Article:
Whether you realize it or not, the U.S. apparel industry is giant.
Based on data aggregated by Statista from 2012, clothing store sales in the U.S. totaled nearly $183 billion, with U.S. apparel manufacturers employing more than 100,000 people. On an annual basis, at least in 2012, per capita expenditures on apparel in the U.S. totaled $686. By 2025, this figure is expected to climb by 14% to $781 annually per person.
In short, the demand for new and inspiring apparel should grow for years to come. However, that does not make the decision of where to go any easier for shoppers. In 2013, retail data showed that there were more than 25,000 retail locations for just 22 of the leading apparel retailers in the country. This is where the differentiating factor of brand value comes into play.
The importance of brand value
Brand value is what helps consumers develop trust with a company, and it tends to be the driving force that turns customers into loyal stewards of that company. Word-of-mouth advertising is invaluable as retailers count on their products and a unique customer experience to generate future sales. Additionally, a trusting and loyal customer base is more willing to accept price increases and less reliant on sales promotions. In other words, they tend to be high-margin customers and really provide a solid foundation for retailers.
Of course, measuring brand value is not easy. Now, we turn to the 2014 release of the BrandZ Top 100 Most Valuable Global Brands report issued by Millward Brown.
So how is brand value calculated? The formula Millward Brown uses is secret, but the driving factors tend to be well-known. These include the ability to create trust, to drive personalization and authenticity of products and the shopping experience, to be multi-functional for active lives, and to be seamless in the ability to hit multiple media channels.
Apparel leads the way
Among the more than one dozen categories that the BrandZ Top 100 report examined in 2014, none saw their brand value soar more than the apparel industry, which increased 29% in 2014 on top of a 21% increase the prior year.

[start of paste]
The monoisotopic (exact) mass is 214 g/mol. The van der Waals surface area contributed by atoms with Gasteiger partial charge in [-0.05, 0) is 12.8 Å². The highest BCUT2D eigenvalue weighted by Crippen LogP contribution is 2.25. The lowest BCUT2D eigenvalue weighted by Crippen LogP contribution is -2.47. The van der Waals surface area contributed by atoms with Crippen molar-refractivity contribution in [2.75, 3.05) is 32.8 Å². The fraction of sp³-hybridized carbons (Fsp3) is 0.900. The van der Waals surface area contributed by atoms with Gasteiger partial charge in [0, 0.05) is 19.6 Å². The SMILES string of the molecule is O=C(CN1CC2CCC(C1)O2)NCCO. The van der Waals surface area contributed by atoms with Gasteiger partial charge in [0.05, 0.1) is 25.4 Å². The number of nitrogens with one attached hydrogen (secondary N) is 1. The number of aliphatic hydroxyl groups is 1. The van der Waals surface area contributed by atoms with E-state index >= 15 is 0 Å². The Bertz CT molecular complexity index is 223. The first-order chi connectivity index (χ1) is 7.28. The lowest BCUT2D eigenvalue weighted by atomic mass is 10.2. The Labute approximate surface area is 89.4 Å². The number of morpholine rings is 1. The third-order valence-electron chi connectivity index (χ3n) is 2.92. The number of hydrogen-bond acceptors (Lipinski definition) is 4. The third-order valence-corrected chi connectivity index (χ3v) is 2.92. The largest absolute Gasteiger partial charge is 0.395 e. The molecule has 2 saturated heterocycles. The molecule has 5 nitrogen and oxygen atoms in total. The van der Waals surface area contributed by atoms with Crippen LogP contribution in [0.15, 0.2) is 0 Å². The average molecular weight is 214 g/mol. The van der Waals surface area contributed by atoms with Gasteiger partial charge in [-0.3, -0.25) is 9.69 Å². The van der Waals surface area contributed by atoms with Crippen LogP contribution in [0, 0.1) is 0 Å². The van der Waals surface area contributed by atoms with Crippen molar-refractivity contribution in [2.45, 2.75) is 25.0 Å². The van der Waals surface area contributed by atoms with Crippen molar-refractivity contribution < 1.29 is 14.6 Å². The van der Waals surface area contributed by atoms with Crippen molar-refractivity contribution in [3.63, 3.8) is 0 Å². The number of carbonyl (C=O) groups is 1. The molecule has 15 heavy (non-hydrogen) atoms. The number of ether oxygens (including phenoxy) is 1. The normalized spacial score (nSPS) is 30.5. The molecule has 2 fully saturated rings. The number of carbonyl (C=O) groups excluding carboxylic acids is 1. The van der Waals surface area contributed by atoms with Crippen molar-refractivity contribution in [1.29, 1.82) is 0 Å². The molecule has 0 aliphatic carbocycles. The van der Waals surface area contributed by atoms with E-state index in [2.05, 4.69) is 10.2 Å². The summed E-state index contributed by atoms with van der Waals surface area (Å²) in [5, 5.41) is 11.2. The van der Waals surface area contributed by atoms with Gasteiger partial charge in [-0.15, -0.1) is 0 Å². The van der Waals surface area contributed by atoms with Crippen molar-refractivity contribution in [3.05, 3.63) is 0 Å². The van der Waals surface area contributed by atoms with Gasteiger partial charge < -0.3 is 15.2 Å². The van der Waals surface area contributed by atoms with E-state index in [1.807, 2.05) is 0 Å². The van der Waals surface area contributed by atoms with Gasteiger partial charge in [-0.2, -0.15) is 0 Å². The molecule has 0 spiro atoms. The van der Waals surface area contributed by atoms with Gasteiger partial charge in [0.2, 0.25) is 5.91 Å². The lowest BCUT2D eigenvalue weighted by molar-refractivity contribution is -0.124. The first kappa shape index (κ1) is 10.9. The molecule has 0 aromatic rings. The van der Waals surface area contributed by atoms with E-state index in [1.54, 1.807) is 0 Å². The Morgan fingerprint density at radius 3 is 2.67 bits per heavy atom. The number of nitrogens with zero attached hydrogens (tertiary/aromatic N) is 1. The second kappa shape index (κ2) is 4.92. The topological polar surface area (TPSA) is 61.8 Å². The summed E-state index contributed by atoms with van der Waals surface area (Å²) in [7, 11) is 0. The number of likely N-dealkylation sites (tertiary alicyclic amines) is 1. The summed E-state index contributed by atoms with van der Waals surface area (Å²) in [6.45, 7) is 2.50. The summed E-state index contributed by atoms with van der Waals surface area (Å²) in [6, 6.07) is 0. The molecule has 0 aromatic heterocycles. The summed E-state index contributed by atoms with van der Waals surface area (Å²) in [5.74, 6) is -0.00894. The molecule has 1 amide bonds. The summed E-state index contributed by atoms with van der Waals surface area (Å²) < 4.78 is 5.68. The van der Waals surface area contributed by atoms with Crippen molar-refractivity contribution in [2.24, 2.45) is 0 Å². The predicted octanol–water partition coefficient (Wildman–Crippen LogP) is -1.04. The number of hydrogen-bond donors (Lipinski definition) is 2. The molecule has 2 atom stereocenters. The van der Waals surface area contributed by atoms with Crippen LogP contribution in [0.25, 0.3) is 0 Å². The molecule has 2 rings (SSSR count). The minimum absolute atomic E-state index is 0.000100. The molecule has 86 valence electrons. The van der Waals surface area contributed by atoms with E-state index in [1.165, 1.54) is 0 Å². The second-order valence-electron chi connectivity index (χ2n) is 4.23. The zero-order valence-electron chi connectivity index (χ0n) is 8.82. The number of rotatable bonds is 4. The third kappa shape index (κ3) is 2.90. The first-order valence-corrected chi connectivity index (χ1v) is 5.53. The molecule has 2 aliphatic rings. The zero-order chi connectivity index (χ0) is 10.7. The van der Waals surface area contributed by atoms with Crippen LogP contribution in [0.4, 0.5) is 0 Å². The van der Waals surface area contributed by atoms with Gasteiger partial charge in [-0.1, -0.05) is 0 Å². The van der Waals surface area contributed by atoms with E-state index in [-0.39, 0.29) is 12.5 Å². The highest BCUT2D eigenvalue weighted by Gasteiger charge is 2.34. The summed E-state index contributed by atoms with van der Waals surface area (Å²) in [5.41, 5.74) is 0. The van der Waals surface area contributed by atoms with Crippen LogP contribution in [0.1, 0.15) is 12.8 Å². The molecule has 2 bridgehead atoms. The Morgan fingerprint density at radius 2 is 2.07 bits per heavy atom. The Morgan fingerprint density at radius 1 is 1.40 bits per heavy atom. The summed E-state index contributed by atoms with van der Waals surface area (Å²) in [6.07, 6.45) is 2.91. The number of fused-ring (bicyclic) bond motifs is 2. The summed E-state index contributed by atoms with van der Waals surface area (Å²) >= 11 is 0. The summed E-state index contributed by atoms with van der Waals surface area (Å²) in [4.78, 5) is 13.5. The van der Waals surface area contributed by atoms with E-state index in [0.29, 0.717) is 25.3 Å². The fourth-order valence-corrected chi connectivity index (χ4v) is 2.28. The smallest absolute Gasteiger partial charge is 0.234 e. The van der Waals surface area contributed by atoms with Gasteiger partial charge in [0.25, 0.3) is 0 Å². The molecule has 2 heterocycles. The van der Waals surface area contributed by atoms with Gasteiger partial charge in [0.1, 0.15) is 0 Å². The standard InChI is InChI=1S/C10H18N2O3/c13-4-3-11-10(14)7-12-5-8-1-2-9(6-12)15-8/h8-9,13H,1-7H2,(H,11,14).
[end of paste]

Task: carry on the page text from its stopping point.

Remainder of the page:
As the report notes, the multi-functionality of apparel and how apparel made consumers feel were the primary drivers of growth in 2014. However, the report also notes that consumers were particularly honed in on price last year, often waiting for sales to make their purchases. Social media continues to play a growing role in keeping consumers informed.
Let's first look at one struggling company and then examine the standout of the group.
A surprising brand-value laggard
The real disappointment in the apparel industry was Lululemon Athletica (NASDAQ:LULU), which ranked ninth with a global brand value of $3.26 billion, down 13% from the previous year. It was the only apparel brand to see its global brand value fall on a year-over-year basis.
Why did Lululemon falter? One needs only look at the 2013 controversy that involved its black yoga pants to get a good idea of why the brand suffered. Active lifestyle customers lost trust in the company after discovering that its black yoga pants were partially see-through. Following the subsequent resignation of its CEO over the matter, things got worse when founder Chip Wilson blamed customers for the problem. Although the company has dealt with its product issue, the negative PR from the incident should take time to overcome.